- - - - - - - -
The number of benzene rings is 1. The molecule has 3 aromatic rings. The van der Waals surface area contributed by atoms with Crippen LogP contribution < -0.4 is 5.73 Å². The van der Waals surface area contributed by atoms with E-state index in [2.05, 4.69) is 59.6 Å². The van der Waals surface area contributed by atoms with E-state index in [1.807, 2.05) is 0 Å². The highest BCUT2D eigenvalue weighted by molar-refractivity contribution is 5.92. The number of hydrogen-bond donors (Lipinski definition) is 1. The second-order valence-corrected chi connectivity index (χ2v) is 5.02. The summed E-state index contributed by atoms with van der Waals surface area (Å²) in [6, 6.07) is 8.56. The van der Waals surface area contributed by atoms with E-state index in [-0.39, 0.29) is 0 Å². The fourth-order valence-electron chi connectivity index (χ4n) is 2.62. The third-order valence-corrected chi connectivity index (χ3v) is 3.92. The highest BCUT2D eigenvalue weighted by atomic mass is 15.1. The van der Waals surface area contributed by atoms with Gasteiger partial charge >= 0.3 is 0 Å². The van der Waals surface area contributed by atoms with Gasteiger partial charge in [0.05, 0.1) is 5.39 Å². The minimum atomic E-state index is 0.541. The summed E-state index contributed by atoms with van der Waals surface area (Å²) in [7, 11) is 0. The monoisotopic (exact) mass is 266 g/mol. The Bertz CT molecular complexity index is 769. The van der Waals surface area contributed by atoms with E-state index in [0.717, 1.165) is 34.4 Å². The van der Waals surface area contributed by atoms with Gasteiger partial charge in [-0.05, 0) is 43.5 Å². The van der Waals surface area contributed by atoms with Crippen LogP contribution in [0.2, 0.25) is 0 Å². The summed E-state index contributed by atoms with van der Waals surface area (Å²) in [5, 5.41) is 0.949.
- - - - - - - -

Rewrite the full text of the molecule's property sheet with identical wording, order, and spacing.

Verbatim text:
The number of benzene rings is 1. The molecule has 3 aromatic rings. The van der Waals surface area contributed by atoms with Crippen LogP contribution < -0.4 is 5.73 Å². The van der Waals surface area contributed by atoms with E-state index in [2.05, 4.69) is 59.6 Å². The van der Waals surface area contributed by atoms with E-state index in [1.807, 2.05) is 0 Å². The highest BCUT2D eigenvalue weighted by molar-refractivity contribution is 5.92. The number of hydrogen-bond donors (Lipinski definition) is 1. The second-order valence-corrected chi connectivity index (χ2v) is 5.02. The summed E-state index contributed by atoms with van der Waals surface area (Å²) in [6, 6.07) is 8.56. The van der Waals surface area contributed by atoms with E-state index in [-0.39, 0.29) is 0 Å². The fourth-order valence-electron chi connectivity index (χ4n) is 2.62. The third-order valence-corrected chi connectivity index (χ3v) is 3.92. The highest BCUT2D eigenvalue weighted by atomic mass is 15.1. The van der Waals surface area contributed by atoms with Gasteiger partial charge >= 0.3 is 0 Å². The van der Waals surface area contributed by atoms with Gasteiger partial charge in [0.05, 0.1) is 5.39 Å². The minimum atomic E-state index is 0.541. The summed E-state index contributed by atoms with van der Waals surface area (Å²) in [7, 11) is 0. The monoisotopic (exact) mass is 266 g/mol. The Bertz CT molecular complexity index is 769. The van der Waals surface area contributed by atoms with E-state index in [0.717, 1.165) is 34.4 Å². The van der Waals surface area contributed by atoms with Gasteiger partial charge in [-0.05, 0) is 43.5 Å². The van der Waals surface area contributed by atoms with Crippen LogP contribution in [0.2, 0.25) is 0 Å². The summed E-state index contributed by atoms with van der Waals surface area (Å²) in [5, 5.41) is 0.949.